The protruding chin is an anatomical feature unique to modern humans, but its mechanical significance is not well understood. This research used finite element analysis, a computer-based technique able to investigate the mechanics of physical systems, to test the biological function of the chin by comparing two mandible models of the modern human and the Neanderthal, a sister species without a chin. The two models were subjected to forces simulating the muscles forces during wish boning, the lateral bending of the mandible. Boundary constraints were also applied to avoid unnecessary rotation. The values of the resulting maximum principal strain, the minimum principal strain and the von Mises strain were recorded. The results show that the chin plays an important role in reducing the strains in the mandibular symphysis by redistributing the strains which were formerly concentrated in the symphysis, to both sides of the mandible. Although the redistribution will cause higher strains in the submental foramen area, the overall strains in the mandible are reduced, which suggests that the chin evolved to strengthen the mandible.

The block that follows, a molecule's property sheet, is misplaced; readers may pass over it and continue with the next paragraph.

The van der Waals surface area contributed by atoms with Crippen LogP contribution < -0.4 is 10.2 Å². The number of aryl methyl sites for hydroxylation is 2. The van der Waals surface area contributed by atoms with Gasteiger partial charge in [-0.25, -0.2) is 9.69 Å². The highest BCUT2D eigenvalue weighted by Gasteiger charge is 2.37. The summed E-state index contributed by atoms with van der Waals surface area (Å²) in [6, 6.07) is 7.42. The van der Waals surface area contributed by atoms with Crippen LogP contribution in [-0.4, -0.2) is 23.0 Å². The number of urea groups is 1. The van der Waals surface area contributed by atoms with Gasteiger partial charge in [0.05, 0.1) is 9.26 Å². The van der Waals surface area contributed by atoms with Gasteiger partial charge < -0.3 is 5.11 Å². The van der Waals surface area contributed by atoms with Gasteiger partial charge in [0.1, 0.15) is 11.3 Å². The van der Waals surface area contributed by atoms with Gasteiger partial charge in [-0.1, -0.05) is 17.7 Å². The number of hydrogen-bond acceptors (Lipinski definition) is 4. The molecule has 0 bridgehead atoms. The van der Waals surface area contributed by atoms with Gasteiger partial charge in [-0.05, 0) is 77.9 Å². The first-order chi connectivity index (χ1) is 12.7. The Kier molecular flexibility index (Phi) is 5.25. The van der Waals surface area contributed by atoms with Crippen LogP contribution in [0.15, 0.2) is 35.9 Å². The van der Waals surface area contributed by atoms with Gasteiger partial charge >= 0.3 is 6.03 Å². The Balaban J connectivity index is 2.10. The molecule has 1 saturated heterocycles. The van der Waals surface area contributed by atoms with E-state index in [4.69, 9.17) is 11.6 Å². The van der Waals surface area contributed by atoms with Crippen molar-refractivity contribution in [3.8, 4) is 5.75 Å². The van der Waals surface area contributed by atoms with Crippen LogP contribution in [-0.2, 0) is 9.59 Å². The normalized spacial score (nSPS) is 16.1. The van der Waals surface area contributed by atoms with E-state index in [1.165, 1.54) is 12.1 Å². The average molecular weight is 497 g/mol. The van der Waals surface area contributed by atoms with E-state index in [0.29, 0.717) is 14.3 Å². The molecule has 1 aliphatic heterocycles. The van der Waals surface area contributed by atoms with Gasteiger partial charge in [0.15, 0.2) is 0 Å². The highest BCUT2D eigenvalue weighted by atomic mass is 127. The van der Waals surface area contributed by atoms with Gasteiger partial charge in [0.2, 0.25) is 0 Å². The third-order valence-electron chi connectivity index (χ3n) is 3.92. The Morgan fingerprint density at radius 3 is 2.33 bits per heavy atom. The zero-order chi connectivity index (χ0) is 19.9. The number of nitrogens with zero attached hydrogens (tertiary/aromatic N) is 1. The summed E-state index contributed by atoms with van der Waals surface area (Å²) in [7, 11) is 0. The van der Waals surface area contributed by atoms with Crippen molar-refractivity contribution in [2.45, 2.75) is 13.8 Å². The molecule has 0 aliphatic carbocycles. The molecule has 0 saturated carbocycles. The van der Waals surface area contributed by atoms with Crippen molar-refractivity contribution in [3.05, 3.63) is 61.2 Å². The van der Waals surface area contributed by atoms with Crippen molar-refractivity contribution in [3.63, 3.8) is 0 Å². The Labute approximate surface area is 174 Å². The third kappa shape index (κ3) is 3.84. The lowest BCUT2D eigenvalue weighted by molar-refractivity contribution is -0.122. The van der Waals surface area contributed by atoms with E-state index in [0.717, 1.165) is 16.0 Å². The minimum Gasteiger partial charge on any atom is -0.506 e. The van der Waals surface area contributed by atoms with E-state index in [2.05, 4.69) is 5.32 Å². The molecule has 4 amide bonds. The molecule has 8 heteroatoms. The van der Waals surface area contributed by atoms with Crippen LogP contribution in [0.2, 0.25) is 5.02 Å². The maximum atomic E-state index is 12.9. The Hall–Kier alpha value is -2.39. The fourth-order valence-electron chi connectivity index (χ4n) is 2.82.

BIOMECHANICAL SIGNIFICANCE OF MODERN HUMAN MENTUM OSSEUM EXAMINED USING FINITE ELEMENT ANALYSIS IN FOSSIL AND MODERN HUMANS